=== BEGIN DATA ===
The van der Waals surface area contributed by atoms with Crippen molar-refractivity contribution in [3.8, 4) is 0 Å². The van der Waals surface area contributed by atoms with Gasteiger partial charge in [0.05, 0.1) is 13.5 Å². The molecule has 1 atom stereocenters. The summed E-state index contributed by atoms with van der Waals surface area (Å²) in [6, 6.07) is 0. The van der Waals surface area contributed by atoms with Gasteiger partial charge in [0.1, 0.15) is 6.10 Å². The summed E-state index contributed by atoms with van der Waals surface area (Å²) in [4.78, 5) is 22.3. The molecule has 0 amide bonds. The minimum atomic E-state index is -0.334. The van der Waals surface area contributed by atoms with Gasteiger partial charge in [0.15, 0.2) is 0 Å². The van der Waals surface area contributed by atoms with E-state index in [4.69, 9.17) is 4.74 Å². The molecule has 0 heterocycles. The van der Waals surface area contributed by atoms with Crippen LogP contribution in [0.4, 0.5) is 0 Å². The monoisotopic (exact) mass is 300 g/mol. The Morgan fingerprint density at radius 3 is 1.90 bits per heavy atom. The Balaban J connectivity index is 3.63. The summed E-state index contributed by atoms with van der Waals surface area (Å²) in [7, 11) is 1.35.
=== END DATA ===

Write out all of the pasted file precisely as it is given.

The van der Waals surface area contributed by atoms with Crippen molar-refractivity contribution in [3.8, 4) is 0 Å². The van der Waals surface area contributed by atoms with Gasteiger partial charge in [0.05, 0.1) is 13.5 Å². The molecule has 1 atom stereocenters. The summed E-state index contributed by atoms with van der Waals surface area (Å²) in [6, 6.07) is 0. The van der Waals surface area contributed by atoms with Gasteiger partial charge in [0.1, 0.15) is 6.10 Å². The summed E-state index contributed by atoms with van der Waals surface area (Å²) in [4.78, 5) is 22.3. The molecule has 0 amide bonds. The minimum atomic E-state index is -0.334. The van der Waals surface area contributed by atoms with Gasteiger partial charge in [0.15, 0.2) is 0 Å². The van der Waals surface area contributed by atoms with E-state index in [4.69, 9.17) is 4.74 Å². The molecule has 0 heterocycles. The van der Waals surface area contributed by atoms with Crippen LogP contribution in [0.4, 0.5) is 0 Å². The monoisotopic (exact) mass is 300 g/mol. The Morgan fingerprint density at radius 3 is 1.90 bits per heavy atom. The Balaban J connectivity index is 3.63. The summed E-state index contributed by atoms with van der Waals surface area (Å²) in [7, 11) is 1.35.